Mayank Agarwal’s arrival shouldn’t impact KL Rahul’s opening slot

Ravindra Jadeja. Ambati Rayudu. Mayank Agarwal. What is common among these three names?

Well, not much, barring they set social media abuzz this past week. Usually, Indian cricket inspires a whole of debates and arguments everywhere and at any given time, with social media always the best indicator of all this incessant chatter. Never mind that the Men in Orange lost to England and then the Men in Blue beat Bangladesh within three days, those three names kept the off-field chatter going.

Of the three, online jabbing and retiring in huff aren’t nearly as important as Agarwal’s inclusion in the Indian World Cup squad. On the face of it, this selection doesn’t make sense. He is an ODI rookie, albeit made quite an impression on debut in Australia. He was not even a part of the experimental road to the World Cup, with Ajinkya Rahane tried as third-option opener (against West Indies and Australia in 2017). ALSO READ: Mayank has always dreamt of playing in the World Cup: Coach RX Muralidhar

Further perplexing was the team management’s requirement – for a top-order batsman. Rayudu was out, Rahane not considered – how did Agarwal enter into this consideration ahead of them? He is an opener, yes. He has also batted in the middle order during many Indian Premier League seasons, yes. How does it help Indian selection though? ALSO READ: India ride their luck to seal semi-final passage, with big help from Rohit Sharma and Jasprit Bumrah

The answer is KL Rahul, in the weirdest way possible.

As he leapt up at long on to attempt catching Jonny Bairstow’s six on Sunday, the first thought was he shouldn’t really be doing that. Rahul has long had injury issues, which happen at the worst of times, and it was a worry when he walked off the field clutching his lower back. He didn’t come out to field again and got out for a disappointing duck thereafter as India lost. ALSO READ: Injuries and brittle middle order threaten to undo India ahead of semi-finals

Was the Agarwal call a SOS in case anything should happen to Rahul? Perhaps, but there is also additional thinking herein.

India’s batting line-up is in a state of flux that it has never experienced in years. The middle order is struggling, an understatement really, and the batting strength is completely pivoted on Rohit Sharma and Virat Kohli. A little lower down, Hardik Pandya is struggling to absorb the finishing pressure, with Rishabh Pant only just stepping in to allay some of it in the Bangladesh game.

Tuesday was a vital marker from that point of view. Pant’s runs in the middle were soothing, but it was Rahul who made sure India didn’t falter after winning the toss and opting to bat. Getting that start with Rohit and adding 180 runs helped India track their perennial ODI template – bat deep and build the innings through the middle overs, providing a flourish in the death overs.

The end was a huff and puff, but Rahul was the glue at the top of the order. While Rohit was fluent again (especially after that dropped catch), his partner didn’t let things go for a change. When on song, Rahul is a sight to behold – his feet move well, he is in position early to judge the length, and times the ball to perfection. He is a proper T20 era batsman, having assimilated qualities from all three formats into his batting and scoring technique.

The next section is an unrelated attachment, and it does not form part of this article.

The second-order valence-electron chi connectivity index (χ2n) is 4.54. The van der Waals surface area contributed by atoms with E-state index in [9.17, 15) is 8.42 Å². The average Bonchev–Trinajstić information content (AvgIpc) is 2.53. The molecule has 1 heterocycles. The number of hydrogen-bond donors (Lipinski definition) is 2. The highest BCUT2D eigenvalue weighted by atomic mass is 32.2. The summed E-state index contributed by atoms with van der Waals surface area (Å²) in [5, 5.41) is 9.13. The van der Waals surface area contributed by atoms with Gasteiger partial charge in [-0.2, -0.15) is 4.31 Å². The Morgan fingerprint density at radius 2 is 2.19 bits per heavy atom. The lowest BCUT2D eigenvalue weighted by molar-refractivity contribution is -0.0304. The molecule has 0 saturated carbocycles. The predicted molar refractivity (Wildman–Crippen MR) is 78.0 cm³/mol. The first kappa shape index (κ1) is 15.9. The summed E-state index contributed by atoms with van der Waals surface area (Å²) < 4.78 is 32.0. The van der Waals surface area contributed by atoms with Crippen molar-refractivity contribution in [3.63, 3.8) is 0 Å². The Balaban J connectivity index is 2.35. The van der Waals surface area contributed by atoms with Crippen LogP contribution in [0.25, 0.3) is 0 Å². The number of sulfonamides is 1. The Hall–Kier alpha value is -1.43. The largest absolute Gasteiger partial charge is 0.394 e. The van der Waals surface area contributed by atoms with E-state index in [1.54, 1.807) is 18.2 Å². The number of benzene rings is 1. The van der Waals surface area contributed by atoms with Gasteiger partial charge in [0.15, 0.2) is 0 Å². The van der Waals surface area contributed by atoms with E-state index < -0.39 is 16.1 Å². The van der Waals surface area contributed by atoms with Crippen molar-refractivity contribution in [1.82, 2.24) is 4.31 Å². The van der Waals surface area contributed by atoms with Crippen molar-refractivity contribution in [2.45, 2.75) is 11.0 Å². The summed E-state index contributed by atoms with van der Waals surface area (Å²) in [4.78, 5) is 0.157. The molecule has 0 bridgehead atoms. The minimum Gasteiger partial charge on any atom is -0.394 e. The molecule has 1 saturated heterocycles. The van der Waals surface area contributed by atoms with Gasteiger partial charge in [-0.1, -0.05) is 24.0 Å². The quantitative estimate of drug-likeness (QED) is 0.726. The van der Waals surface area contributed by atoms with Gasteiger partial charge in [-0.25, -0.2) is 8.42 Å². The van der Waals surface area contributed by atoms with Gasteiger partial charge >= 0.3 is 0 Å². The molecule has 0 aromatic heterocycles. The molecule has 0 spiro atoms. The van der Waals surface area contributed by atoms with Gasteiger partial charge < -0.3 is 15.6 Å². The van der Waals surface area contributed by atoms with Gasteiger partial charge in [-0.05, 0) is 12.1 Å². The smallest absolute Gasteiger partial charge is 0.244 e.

But that conjunction can be jarring at times, and mostly it results in moments of gross misjudgement. At times, Rahul is seen in two minds, and his shot selection borders on surprising – like he has two strokes for a ball, just unsure which one to play, and ends up playing a mix of both. It is ugly to watch and impacts his run of form.

Just roll back the pages, and you will see his half-century against Pakistan was followed by odd scores of 30 and 48 against Afghanistan and West Indies. “A bit disappointing,” is how he had described this sudden happenstance.

Rahul had got starts in both those innings, and then his shot selection went awry. It was a disappointment not just from a personal view, but also from the team’s viewpoint. It was no coincidence that India struggled to put up reasonable scores against those two sides. Further, it was also no coincidence that India crossed 300 in both innings wherein he had scored a half-century ever since Shikhar Dhawan got injured.

And this is where comparisons ring in further. Dhawan, and Rohit, both have perfected the art of playing long and making their starts count. Why, the latter’s hundred against Bangladesh is an optimal example. After that dropped catch, he didn’t give the opposition a whiff until he had a three-figure score against his name. Rahul needs to achieve similar levels of consistency if he is to have any shot at permanently sewing up an opener’s spot at the head of this batting line-up.

That, though, is thinking ahead for the future. In the present context, that half-century couldn’t have come at a better time. Yes, Agarwal is here in Leeds and his presence will always allow for the temptation to chop and change should the need arise. But World Cups are won by consistency.

In Rahul, the Indian team management invested as their third-choice opener and middle order batsman (if Dhawan were available). With constant shuffling up and down the order, he has struggled to get going. Even so, after that half-century against Bangladesh, it doesn’t make sense to move him down again whatever the situation. India need to back their decision of trusting Rahul with this responsibility for the semi-final ahead.